I am so sick of reading political news right now. I am so sick of the “my way or NO ONE GETS ANYTHING” tone of the rhetoric. Why are “cooperation” and “compromise” nasty words? In politics especially they are a requirement. When people don’t apply these we get half-assed solutions that get thrown out before they even have a chance to make any significant impact (bad OR good). Lemme give an example. Obamacare has problems. A LOT of problems. I said since day 0 of the discussion I couldn’t 100% support ANY passage which exempted Congress. AFTER ACA passed I still grumbled about this point – I think Congressmen should have to buy their own insurance from the exchange from within THEIR district. So little tiny district in Wyoming (or GA) has shitty options? Guess who lives with shitty options? THAT SAID, when the GOP kept trying to “repeal and replace” without ever actually building or talking about a replacement PLAN….
So some background here (and eventually I’ll explain the picture!): As I was writing my thoughts on Scalzi, I went looking for Dickens quotes and found (God I love Gutenberg) letters! In one of them (I was searching keywords but this letter made me pause for context) I found this AMAZING line: I can imagine a succession of Boswells bringing about a tremendous state of falsehood in society, and playing the very devil with confidence and friendship. -Letter to John Foster Devonshire Terrace, Saturday, April 22nd, 1848 Ooooooh….. Do you know what a “Boswell” is? It is a confidant who publishes your life. The famous-ness of the phrase is probably retained from Sherlock Holmes calling Watson his “Boswell” because it was a term known in that age. But Dickens wrote about it and wrote negatively. Ok, again this was as I was thinking on Scalzi writing fiction as a commentary on my time… so I couldn’t help but have these two thoughts collide. Dickens
This is not a review of Collapsing Empire (John Scalzi) because it’s the first of either two or three books – and I am chomping at the bit to be able to get #2. I am actually really glad I waited to read it until now – if I had read it when it first came out I would have been soooo cranky. Ok, by read I do mean “listen to Wil Wheaton read it” and thoroughly enjoy his performance. I have been musing over this book since last week – I woke up Saturday morning at 6am and found my mind turning over bits of it. It is is the first time in my life I’ve read a book and thought “damn, if/when they read this in 100 years, what will they say of us?” Let me clarify here. John Scalzi has never considered himself a paragon of literature. He has said (I am paraphrasing here) a thousand times he writes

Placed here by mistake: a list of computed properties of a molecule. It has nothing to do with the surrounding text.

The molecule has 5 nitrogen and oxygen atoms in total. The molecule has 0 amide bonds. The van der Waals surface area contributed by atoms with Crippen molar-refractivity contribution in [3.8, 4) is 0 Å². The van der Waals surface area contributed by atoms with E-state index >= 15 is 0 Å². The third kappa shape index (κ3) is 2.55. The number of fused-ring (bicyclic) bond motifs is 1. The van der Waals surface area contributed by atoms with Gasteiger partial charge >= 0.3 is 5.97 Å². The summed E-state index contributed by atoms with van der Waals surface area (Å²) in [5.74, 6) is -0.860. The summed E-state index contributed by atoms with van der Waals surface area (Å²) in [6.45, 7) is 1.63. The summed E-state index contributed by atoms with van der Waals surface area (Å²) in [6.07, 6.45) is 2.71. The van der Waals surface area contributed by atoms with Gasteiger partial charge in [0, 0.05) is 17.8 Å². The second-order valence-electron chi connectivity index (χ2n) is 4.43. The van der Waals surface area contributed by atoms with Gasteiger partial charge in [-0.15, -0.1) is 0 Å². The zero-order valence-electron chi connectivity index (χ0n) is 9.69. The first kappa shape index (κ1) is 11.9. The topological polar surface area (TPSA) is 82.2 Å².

There are two cases this year dealing with cars and the fourth amendment in front of the Supreme Court. My little SCOTUS nerdy heart is a little excited. Both of them will be argued today. Byrd v. United States So I can see the argument in this case (here is a professional write up if you want a longer version) where a woman (Reed) let her significant other (Byrd) drive her rental car. Not only was he NOT on the rental, she wasn’t even in the car with him. He got pulled over and the cops searched the car without a warrant (and without probable cause) arguing that because he wasn’t on the agreement – they don’t need a warrant. They convicted him for the heroin in the trunk. I can’t wait to (a) hear what the professional attorneys argue and then (b) how the court falls on this case. I am also really glad I don’t have to rule on
Ok, so my title might already be making people see red. Hell, if you read my blog regularly you’ve heard me advocate higher taxes. So before you jump to “HOW COULD YOU?!?!”…. let me explain. The US Federal government is terribly inefficient. Honestly, the breakdown between Federal, State, and smaller is atrocious and when I listen to “small government” speakers I always wait to see IF they will say any of the things I want/need to hear to support them. (FYI, I don’t remember ever hearing it from “tea party” or “libertarian” candidates) #1 – we spend more than we take in I’ve written about taxes before: Politics: Taxes (Part 1) Politics: Taxes (Part 2) Politics: I like to pay my taxes So I won’t drone too much on this point. But yeah, we DO spend more than we take in. How much of that is a problem with the fact we have drastically lower taxes per capita (which is proven over and